#### Using Matrix For Out-of-Band Communications

##### July 11, 2018
matrix e2e realtime

We have all been there during security operations. One of the parties involved in an incident or daily routine is not prepared for thinking they could be compromised.

Communications and information sharing is one of the fundamental things that you need to get right during a crisis.

As now-retired FBI director James Comey put it to 60 minutes:

There are two kinds of big companies in the United States. There are those who’ve been hacked by the Chinese and those who don’t know they’ve been hacked by the Chinese.

The following question always arises: How do we maintain operational security while still being able to communicate with all parties involved?

In practical terms this requires a communications platform to:

• Be independent of the service infrastructure
• Provide traceability
• Be resistant to resourceful threat actors
• Have simple and secure identity management
• Have cross-platform compability
• Provide file-sharing capabilities and ability to give the user an opportunity to express himself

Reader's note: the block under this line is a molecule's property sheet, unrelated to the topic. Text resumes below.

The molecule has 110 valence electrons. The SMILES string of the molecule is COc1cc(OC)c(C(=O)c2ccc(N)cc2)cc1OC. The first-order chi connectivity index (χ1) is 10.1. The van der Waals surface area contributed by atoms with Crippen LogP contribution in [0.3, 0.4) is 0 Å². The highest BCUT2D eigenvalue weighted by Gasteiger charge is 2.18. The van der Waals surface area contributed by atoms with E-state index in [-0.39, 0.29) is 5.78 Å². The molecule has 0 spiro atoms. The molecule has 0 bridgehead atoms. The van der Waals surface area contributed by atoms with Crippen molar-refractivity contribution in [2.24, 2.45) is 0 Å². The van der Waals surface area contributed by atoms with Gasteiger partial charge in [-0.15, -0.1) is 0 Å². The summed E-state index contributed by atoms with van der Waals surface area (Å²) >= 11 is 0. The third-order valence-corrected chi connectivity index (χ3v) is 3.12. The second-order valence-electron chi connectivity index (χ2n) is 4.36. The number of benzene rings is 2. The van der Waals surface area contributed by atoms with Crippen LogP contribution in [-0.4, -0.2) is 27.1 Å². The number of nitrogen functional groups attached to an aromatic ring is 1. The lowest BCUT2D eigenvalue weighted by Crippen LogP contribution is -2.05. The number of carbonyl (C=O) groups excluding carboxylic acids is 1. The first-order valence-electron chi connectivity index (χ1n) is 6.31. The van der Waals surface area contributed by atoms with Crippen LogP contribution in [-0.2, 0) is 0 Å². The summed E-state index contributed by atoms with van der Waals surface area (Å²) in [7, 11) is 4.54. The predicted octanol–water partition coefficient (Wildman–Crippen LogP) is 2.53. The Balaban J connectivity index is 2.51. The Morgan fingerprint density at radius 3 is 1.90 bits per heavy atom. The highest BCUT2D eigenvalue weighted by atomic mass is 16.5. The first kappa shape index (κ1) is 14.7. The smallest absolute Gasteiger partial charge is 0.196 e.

• Support video and audio exchanges
• Be under the control of the team using it (the smallest circle of trust)
• Provide both end-to-end and transport layer encryption
• Disposable server infrastructure

This could have been a bit too much to ask for a couple of years ago, but today there are at least two alternatives satisfying the above requirements: Mattermost and the Matrix ecosystem. For the remainder of this post I will focus on how to establish an ad-hoc system with the tools provided by the Matrix project.

## Setting Up An Out-of-Band Channel for Incident Handling with Matrix

Getting started takes three steps:

1. Establish a back-end server on Digital Ocean
2. Serve the Riot front-end website
3. Establish a recording capability with Matrix Recorder

For the two first points, it is clever to use an approach that can be easily reproduced and that provides exactly the same, secure-by-default configuration each time. Due to this the preferred method in this case is to manage the VPS that can be established on anything with Debian or CentOS with Ansible. There is a script available on Github, known as matrix-docker-ansible-deploy. The latter have also been endorsed by the Matrix project. Both 1 and 2 can be accomplished with matrix-docker-ansible-deploy.

So let’s get started.

### Basic DNS-service

For this example I created a domain on namesilo.com and pointed that to (ns1|ns2|ns3).digitalocean.com. It would be ufortunate for the continuity of the service if a domain was taken offline or redirected somewhere, but due to the end to end encryption in Matrix it would not compromise the content of the conversations. Now that Digital Ocean has control of the primary domain, make sure to add the following before continuing:

Type    Hostname              Value                        TTL
A       <domain>               <ip>                        600
A       riot.<domain>          <ip>                        600